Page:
Health + Medicine
Hard-Won Lessons from a Survivor-Psychologist
I had just turned 16 when I was taken with my family from Kassa, Hungary, to Auschwitz. Despite the horrors and misery of the camp, I was intensely curious about my surroundings, trying to make sense of the world I had been forced to inhabit. Even today, at almost 90, I am still curious about what makes people choose to fight to survive or give in to despair, to be kind or cruel under hardship conditions.
Many of the people I treat in my psychology practice have survived traumatic events. I have found that my own struggles through and ultimately past adversity have become a source of bonding with them, providing strength in healing.
In Auschwitz, I went from feeling victimized by my jailors to the realization that I might have the inner resources to outlast them, that somehow my determination to live would help me outwit them, despite their decision to eliminate us, as human beings and Jews. “The will to existence”—a term coined by psychiatrist Dr. Arthur Kornhaber—was made real for me after the despair of seeing my mother escorted to the gas chambers and the memory of her telling my sister Magda and me as we sat together in the cattle car to Auschwitz: “What you put inside your mind, no one can take away.” Even as I put on the striped uniform of a prisoner and had my head shaved bald, I committed to a return to normalcy one day, to thoughts of being a teenage girl and training in gymnastics and dance.
My first test of endurance came quickly, when the infamous Dr. Josef Mengele greeted the newcomers and asked what talents we had brought to the camp. The girls from my city, who knew I’d trained in ballet, pushed me forward. I stood before the “Angel of Death”—who only hours before had sent my mother to die.
“Dance for me,” he said. My limbs were heavy as in a nightmare when there is danger and you can’t run away. “Dance!” he commanded again, and I felt my body start to move. At that moment, I made the choice to live a few minutes of normalcy, at least in my imagination. With my eyes closed, I was suddenly Juliet on the Budapest Opera House stage, starting a mournful dance above the body of Romeo. That was when I discovered the power of turning within, of empowering my mind, heart and spirit with my own positive thoughts and memories.
My road out of hell—from Auschwitz, from stints of forced labor in various factories, from the death march to Mauthausen and Gunskirchen Lager, then back to Koŝice (as Kassa was renamed under Communist Slovakia)—eventually brought me to Vienna, marriage, motherhood and relocation to the United States. In the United States, first in Baltimore, then in El Paso, I struggled to learn and embrace a new language and culture. Little by little, I became quiet and quieter and began turning away from myself. Somehow, my captivity and liberation no longer seemed relevant; I was just another immigrant trying to make the grade in the American melting pot.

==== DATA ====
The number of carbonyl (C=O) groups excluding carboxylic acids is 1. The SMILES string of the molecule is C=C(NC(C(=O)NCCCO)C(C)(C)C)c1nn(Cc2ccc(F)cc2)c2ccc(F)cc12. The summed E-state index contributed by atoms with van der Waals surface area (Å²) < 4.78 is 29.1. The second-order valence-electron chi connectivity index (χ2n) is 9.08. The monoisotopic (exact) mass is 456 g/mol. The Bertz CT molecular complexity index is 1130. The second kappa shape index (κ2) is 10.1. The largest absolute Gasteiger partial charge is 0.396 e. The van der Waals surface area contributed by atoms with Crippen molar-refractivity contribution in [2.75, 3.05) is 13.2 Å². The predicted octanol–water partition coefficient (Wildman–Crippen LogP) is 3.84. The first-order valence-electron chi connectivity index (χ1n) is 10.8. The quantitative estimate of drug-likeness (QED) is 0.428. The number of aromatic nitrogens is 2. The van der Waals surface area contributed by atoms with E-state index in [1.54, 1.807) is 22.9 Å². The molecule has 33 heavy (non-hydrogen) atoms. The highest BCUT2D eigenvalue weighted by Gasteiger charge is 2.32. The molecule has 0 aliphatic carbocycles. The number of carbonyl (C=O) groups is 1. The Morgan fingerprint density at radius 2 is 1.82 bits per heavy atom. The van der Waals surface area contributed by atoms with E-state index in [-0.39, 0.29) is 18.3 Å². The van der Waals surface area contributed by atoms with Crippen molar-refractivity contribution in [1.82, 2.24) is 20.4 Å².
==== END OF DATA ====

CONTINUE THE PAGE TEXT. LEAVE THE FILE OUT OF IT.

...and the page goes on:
At 40 years old, I returned to school, my studies compelling me to delve into my own history of abjection and horror. I graduated from college and earned a master’s degree in educational psychology and a doctorate in clinical psychology, working as a teacher before becoming a therapist. Despite my achievements, I did not feel redeemed. I was still searching for my larger purpose: If you are going to live, you have to stand for something.
During my time in captivity, confronting fear and taking action helped me fight off the numbness that persistent contact with arbitrary authority can create. Learning to face fear became an effective technique to recapture self-esteem—one I share with my patients.
Often the patients I work with mirror my own discoveries about the journey to freedom. Equally often, they teach me that my search for freedom isn’t complete—and they point me in the direction of further healing.
In 1980, when Captain Jason Fuller became my patient, I had begun to formulate a new relationship with my own trauma. It was no longer something to silence, suppress, avoid or negate. It was a well I could draw on, a deep source of understanding and intuition about my patients, their pain and the path to healing.
When Fuller first visited me, he was silent, frozen. He could neither name his problem nor express his feelings. Eventually, I taught him a mantra for managing his emotions: notice, accept, check, stay. As he learned to face his rage—his wife had been cheating on him—he also began to see that in many ways he was recreating in his current family the fear, repression and violence of his childhood learned at the hand of an abusive father. Sometimes our healing helps us to repair our relationships with our partners; sometimes our healing releases the other person to do his or her own growth.
In 1990, I returned to Auschwitz to mourn the dead and celebrate the living. I also needed to formally put an end to the denial that I had been a victim and to assign guilt to the oppressor. I needed to touch the walls and smell the latrine to re-experience my own reality, to de-grief, so to speak.
It is not always possible for victims to return to the place where pain was visited upon them. But I encourage patients to re-live the dreadful events in as much detail as memory can muster, all the while observing their own emotional and physical reactions.
The next step in recovery often comes from opening up about one’s affliction, not just as a personal catharsis but in the hope that others can benefit from it. I once asked an audience of 300 university students how many of them knew what happened at Auschwitz. Only four hands went up. How was that possible? It was then that I decided to go public with my story. I am no longer quiet.
Edith Eva Eger, a clinical psychologist based in La Jolla, Calif., is the author of the recently published The Choice: Embrace the Possible (Scribner).
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